Directory Image
This website uses cookies to improve user experience. By using our website you consent to all cookies in accordance with our Privacy Policy.

An insight to the life of a fair trade coffee bean

Author: James Patefield
by James Patefield
Posted: Oct 09, 2018
fair trade

There’s a current coffee craze happening here in the UK — and it can’t be ignored. It’s the beverage we Brits love the best as recent figures from the British Coffee Association (BSA) reveal that the UK’s coffee consumption has increased from 70 million cups a day 10 years ago, to 95 million cups a day in 2018.

However, when it comes to fair trade coffee beans, they must travel an awful lot before being brewed. They travel up and down mountains, through valleys, and over dangerous rope bridges, even before being processed.

The coffee bean journey differs all of the time and is fully dependent on the farm, grower and processing aspect.

There are two type of coffee productions — those from small farms and those from plantations. However, it’s not just the ethics, offer of training and education, fair wages, and dedication to treating seasonal workers fairly that often set them apart. From the number of harvesters to the way farmers re-use their waste water – the fair trade coffee bean production process is eco-friendly, in tune with the earth, and makes the most of farming methods that have been used for hundreds of years.

With over 140 members in Guatemala, CIPAC is a fair trade honey and coffee co-operative.

This location is extremely remote and mountainous, which is great for coffee growing. Many coffee farmers have inherited their coffee plants from family members, and practise skills passed down throughout the generations.

What exactly happens on the journey from bush to mug? Let’s follow some of CIPAC’s fair trade coffee growers to find out…

Time to harvest

Believe it or not, coffee cherries are harvested between December and February every year. On family-owned farms, the whole family might get involved.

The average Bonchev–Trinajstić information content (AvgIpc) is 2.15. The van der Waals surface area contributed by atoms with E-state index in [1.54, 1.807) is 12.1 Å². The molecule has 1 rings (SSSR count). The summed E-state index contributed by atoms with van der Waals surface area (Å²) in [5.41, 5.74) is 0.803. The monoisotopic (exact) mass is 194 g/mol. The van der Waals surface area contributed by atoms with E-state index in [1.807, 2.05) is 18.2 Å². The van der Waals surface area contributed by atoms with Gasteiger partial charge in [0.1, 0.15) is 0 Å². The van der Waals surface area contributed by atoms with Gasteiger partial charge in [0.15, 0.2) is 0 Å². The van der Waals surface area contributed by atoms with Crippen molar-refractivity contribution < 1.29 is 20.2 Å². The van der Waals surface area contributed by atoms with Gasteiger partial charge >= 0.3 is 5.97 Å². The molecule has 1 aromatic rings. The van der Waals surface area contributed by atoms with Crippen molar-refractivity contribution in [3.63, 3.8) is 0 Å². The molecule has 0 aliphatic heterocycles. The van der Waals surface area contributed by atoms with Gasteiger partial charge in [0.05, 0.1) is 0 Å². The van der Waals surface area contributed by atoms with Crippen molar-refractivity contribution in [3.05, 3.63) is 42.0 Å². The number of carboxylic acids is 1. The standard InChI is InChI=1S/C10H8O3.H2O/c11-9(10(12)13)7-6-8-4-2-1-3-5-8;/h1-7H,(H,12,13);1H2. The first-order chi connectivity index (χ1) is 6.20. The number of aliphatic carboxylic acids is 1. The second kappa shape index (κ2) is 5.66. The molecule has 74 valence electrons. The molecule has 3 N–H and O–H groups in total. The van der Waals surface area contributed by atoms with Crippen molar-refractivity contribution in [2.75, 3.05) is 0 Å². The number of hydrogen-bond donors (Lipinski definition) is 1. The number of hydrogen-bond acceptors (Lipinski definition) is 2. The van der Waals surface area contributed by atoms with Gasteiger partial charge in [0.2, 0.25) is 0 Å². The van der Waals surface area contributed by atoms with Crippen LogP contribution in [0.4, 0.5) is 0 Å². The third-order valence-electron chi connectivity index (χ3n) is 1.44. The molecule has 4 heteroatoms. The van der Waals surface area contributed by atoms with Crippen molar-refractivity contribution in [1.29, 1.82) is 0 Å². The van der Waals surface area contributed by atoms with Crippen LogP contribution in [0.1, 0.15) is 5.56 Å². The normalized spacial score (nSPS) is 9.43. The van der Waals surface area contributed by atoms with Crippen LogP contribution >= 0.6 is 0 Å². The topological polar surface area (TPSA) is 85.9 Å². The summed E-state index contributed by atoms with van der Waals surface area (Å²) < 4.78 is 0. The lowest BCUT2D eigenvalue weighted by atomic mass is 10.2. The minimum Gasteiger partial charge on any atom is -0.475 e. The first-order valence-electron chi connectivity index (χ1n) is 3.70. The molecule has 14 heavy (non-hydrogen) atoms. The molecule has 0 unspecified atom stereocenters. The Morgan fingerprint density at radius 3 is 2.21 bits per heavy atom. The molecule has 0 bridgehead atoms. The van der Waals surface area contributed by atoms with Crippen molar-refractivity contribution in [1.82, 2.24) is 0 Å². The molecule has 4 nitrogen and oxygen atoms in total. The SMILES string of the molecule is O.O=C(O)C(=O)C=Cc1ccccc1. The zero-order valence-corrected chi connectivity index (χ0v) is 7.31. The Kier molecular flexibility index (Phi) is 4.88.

Depending on the climate, altitude and soil type — coffee can ripen differently. Some farmers even live in areas with their own microclimate, which means the coffee they produce has its own particular and quality flavour!

As well as this, coffee cherries can be harvested two to three times by the same plant. This is because only the ripe cherries are hand-plucked from the bush to guarantee a high quality coffee. On large coffee farms, the harvesters must travel up steep hills and down into valleys to collect the cherries in a basket — which can be exhausting.

Time to de-pulp

De-pulping starts when coffee cherries need to be delivered to the farmers. The cherries need to be de-pulped within 24 hours, and the harvesters often have to travel up and down hills and across rickety bridges to reach the end destination.

Farmers under CIPAC often use their own energy or electronic de-pulping machines to do the job — whereas massive plantations use expensive equipment. The coffee beans are closely inspected as they’re poured into the machine, and any beans that don’t look quite ripe enough or are too ripe are taken out.

Time to wash

To remove the remaining wet layer of the coffee bean, de-pulped cherries are soaked in coffee water pools for one day. Some beans will float in the water and these beans are always removed.